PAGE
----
Little Miss Ha, a Vietnamese Restaurant in South Carolina, Was Inspired By a Beloved Family Recipe
Janice Nguyen Hudgins owns Little Miss Ha in Mount Pleasant, South Carolina.
Janice Nguyen Hudgins grew up making egg rolls with her mother, Thu-Ha Nguyen, but you won't find those on the menu at Little Miss Ha, her Vietnamese eatery in Mount Pleasant, South Carolina. "We do imperial rolls at the restaurant," Hudgins says. "We use rice paper, the way they do it in Vietnam."
For as long as Hudgins can remember, her mom, who emigrated from Vietnam to Charleston in 1979, has made egg rolls using wheat-flour wrappers. And until two years ago, Hudgins just assumed that was the most authentic version of the dish. "I was selling egg rolls out of the trunk of my car, and I had this awesome couple who would order, like, four dozen at a time," she says. "They had lived in Vietnam for nine years, and one day, they said, 'We love your egg rolls, but do you have the extra-crispy ones like they make in Vietnam?' " Bewildered, Hudgins asked her mother what they meant, and it was then that she learned the traditional Vietnamese egg rolls she had grown up making weren't exactly that. "Mom said, 'Oh yeah, they make them with rice paper there. That's the original way.' I said, 'What? We're not making them the original way?' I was totally duped."
Her mother's preference for the wheat-based wrappers was born of practicality, says Hudgins. "Rice paper is really, really sticky and fickle. When my mom and aunts moved to the States, they came across the wheat ones. Everybody was using those instead. It's a lot easier, and you can freeze them, so those are what we grew up on."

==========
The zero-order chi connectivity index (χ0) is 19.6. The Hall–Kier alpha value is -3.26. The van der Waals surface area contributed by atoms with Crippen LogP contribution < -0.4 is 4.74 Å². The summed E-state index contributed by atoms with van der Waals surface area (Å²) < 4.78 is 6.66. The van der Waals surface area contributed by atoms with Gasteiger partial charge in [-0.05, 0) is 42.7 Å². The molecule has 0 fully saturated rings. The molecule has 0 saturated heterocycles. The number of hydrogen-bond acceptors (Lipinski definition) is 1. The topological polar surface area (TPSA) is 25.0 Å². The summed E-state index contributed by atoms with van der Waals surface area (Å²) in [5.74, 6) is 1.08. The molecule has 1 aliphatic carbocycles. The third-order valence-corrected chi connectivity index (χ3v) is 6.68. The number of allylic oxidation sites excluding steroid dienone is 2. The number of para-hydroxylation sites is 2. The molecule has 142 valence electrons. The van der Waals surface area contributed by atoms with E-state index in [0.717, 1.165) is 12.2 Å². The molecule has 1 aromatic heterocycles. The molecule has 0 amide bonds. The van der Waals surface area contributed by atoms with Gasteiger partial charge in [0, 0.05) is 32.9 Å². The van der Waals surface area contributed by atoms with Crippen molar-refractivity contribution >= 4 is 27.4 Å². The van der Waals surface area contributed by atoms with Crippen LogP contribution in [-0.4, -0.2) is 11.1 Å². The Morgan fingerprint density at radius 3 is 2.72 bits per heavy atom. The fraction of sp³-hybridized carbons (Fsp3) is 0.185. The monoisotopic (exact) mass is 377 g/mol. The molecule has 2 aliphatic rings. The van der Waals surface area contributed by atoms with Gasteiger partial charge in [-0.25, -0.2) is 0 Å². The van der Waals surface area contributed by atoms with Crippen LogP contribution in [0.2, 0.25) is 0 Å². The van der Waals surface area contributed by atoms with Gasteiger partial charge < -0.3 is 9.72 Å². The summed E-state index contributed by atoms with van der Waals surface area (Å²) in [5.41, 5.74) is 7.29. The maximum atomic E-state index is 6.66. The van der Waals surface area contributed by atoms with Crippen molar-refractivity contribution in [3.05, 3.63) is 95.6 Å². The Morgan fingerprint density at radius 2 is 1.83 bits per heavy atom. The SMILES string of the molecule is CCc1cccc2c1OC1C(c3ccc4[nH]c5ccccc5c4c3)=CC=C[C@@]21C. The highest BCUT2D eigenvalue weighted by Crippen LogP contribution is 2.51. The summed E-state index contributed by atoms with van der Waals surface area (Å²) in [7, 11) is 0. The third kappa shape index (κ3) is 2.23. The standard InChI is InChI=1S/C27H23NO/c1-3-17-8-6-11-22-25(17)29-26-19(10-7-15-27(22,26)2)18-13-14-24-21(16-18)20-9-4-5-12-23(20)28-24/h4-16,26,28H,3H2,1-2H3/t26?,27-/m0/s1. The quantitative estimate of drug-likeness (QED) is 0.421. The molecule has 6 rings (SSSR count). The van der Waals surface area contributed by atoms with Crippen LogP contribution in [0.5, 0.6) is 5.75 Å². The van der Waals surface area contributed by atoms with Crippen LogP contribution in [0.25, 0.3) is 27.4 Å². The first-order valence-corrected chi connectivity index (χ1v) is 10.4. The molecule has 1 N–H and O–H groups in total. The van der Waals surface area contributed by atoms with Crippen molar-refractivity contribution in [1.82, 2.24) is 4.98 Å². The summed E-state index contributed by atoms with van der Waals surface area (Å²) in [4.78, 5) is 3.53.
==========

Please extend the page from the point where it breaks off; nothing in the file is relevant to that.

While the wheat-flour shells of Hudgins' childhood may not be part of the imperial rolls at Little Miss Ha, she still credits her mom's recipe as the one that started it all.
When Nguyen immigrated to Charleston, she didn't speak much English, but she could count money and landed herself a job at the since shuttered Piggly Wiggly on Meeting Street. "People couldn't really pronounce Thu-Ha (two-HA), so they were like, 'We'll just call you Miss Ha,' " says Hudgins. It stuck. After a stint as a cashier at the cigarette counter, "Miss Ha" moved to the deli, where she eventually started selling her egg rolls and fried rice on the hot bar, right alongside the fried chicken and okra stew. Well versed in making the recipe for a crowd, Nguyen also began selling them to a local caterer, who would buy a few hundred every other week. Filling the orders became a family affair. "Mom would make the mix; [my younger brother] Ryan would have to peel all the egg roll shells—he was only 5 or 6, so that was his job; and Mom and I would roll," says Hudgins.
Now, years later, Ryan is the head chef at Little Miss Ha and Hudgins is teaching her oldest daughter, Ellie, to help out too. "Once you roll a couple thousand, you'll get it!" Hudgins says.